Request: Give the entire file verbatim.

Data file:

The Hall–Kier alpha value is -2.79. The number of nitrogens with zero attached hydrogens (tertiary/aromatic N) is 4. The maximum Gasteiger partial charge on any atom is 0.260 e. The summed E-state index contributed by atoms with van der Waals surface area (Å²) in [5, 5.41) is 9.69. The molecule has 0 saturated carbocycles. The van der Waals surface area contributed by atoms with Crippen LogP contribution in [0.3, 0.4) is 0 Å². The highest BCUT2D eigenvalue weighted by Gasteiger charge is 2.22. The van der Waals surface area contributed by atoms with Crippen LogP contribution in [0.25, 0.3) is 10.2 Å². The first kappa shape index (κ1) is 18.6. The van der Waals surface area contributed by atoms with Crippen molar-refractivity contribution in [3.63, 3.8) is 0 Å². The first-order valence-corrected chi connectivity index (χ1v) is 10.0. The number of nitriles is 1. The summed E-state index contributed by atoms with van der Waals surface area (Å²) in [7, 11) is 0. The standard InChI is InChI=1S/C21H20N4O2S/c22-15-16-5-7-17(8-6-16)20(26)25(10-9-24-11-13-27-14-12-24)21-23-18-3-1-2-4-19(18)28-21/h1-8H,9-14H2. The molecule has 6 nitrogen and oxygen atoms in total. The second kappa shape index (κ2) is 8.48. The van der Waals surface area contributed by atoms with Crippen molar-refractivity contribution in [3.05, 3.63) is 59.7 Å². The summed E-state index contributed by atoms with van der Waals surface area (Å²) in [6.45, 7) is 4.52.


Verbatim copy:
The Hall–Kier alpha value is -2.79. The number of nitrogens with zero attached hydrogens (tertiary/aromatic N) is 4. The maximum Gasteiger partial charge on any atom is 0.260 e. The summed E-state index contributed by atoms with van der Waals surface area (Å²) in [5, 5.41) is 9.69. The molecule has 0 saturated carbocycles. The van der Waals surface area contributed by atoms with Crippen LogP contribution in [0.3, 0.4) is 0 Å². The highest BCUT2D eigenvalue weighted by Gasteiger charge is 2.22. The van der Waals surface area contributed by atoms with Crippen LogP contribution in [0.25, 0.3) is 10.2 Å². The first kappa shape index (κ1) is 18.6. The van der Waals surface area contributed by atoms with Crippen molar-refractivity contribution in [3.63, 3.8) is 0 Å². The first-order valence-corrected chi connectivity index (χ1v) is 10.0. The number of nitriles is 1. The summed E-state index contributed by atoms with van der Waals surface area (Å²) in [7, 11) is 0. The standard InChI is InChI=1S/C21H20N4O2S/c22-15-16-5-7-17(8-6-16)20(26)25(10-9-24-11-13-27-14-12-24)21-23-18-3-1-2-4-19(18)28-21/h1-8H,9-14H2. The molecule has 6 nitrogen and oxygen atoms in total. The second kappa shape index (κ2) is 8.48. The van der Waals surface area contributed by atoms with Crippen molar-refractivity contribution in [3.05, 3.63) is 59.7 Å². The summed E-state index contributed by atoms with van der Waals surface area (Å²) in [6.45, 7) is 4.52.